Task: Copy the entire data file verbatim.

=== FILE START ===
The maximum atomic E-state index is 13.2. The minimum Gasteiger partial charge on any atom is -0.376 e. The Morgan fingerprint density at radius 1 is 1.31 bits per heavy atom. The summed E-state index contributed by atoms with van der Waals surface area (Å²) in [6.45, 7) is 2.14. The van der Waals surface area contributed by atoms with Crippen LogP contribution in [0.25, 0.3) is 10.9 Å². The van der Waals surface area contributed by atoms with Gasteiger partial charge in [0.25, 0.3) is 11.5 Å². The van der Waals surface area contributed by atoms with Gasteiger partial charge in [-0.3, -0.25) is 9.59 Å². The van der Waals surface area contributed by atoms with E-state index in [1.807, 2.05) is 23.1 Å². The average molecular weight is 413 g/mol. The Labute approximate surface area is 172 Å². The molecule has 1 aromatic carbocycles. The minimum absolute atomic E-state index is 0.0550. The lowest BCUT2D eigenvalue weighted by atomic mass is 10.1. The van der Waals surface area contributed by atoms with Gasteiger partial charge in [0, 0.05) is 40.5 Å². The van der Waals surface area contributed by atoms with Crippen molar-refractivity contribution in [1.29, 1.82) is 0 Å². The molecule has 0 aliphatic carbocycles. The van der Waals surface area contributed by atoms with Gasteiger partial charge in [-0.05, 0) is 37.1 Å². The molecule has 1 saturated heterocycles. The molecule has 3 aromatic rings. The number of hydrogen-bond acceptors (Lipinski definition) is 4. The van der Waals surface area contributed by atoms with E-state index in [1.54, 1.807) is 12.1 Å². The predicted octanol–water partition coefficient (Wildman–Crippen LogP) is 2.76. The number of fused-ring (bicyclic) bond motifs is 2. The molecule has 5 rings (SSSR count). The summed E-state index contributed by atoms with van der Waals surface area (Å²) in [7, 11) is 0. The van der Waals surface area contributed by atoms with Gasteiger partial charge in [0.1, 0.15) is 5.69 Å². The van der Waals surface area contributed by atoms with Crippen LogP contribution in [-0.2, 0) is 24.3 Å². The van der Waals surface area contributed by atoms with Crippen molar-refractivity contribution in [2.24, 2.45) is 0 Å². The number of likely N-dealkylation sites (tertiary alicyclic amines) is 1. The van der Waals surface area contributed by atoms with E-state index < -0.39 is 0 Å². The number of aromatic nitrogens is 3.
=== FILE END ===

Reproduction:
The maximum atomic E-state index is 13.2. The minimum Gasteiger partial charge on any atom is -0.376 e. The Morgan fingerprint density at radius 1 is 1.31 bits per heavy atom. The summed E-state index contributed by atoms with van der Waals surface area (Å²) in [6.45, 7) is 2.14. The van der Waals surface area contributed by atoms with Crippen LogP contribution in [0.25, 0.3) is 10.9 Å². The van der Waals surface area contributed by atoms with Gasteiger partial charge in [0.25, 0.3) is 11.5 Å². The van der Waals surface area contributed by atoms with Gasteiger partial charge in [-0.3, -0.25) is 9.59 Å². The van der Waals surface area contributed by atoms with E-state index in [1.807, 2.05) is 23.1 Å². The average molecular weight is 413 g/mol. The Labute approximate surface area is 172 Å². The molecule has 1 aromatic carbocycles. The minimum absolute atomic E-state index is 0.0550. The lowest BCUT2D eigenvalue weighted by atomic mass is 10.1. The van der Waals surface area contributed by atoms with Gasteiger partial charge in [0, 0.05) is 40.5 Å². The van der Waals surface area contributed by atoms with Crippen molar-refractivity contribution in [1.29, 1.82) is 0 Å². The molecule has 0 aliphatic carbocycles. The van der Waals surface area contributed by atoms with Gasteiger partial charge in [-0.05, 0) is 37.1 Å². The molecule has 1 saturated heterocycles. The molecule has 3 aromatic rings. The number of hydrogen-bond acceptors (Lipinski definition) is 4. The van der Waals surface area contributed by atoms with E-state index in [1.54, 1.807) is 12.1 Å². The predicted octanol–water partition coefficient (Wildman–Crippen LogP) is 2.76. The number of fused-ring (bicyclic) bond motifs is 2. The molecule has 5 rings (SSSR count). The summed E-state index contributed by atoms with van der Waals surface area (Å²) in [7, 11) is 0. The van der Waals surface area contributed by atoms with Gasteiger partial charge in [0.1, 0.15) is 5.69 Å². The van der Waals surface area contributed by atoms with Crippen LogP contribution in [-0.2, 0) is 24.3 Å². The van der Waals surface area contributed by atoms with Crippen molar-refractivity contribution in [2.24, 2.45) is 0 Å². The number of likely N-dealkylation sites (tertiary alicyclic amines) is 1. The van der Waals surface area contributed by atoms with E-state index < -0.39 is 0 Å². The number of aromatic nitrogens is 3.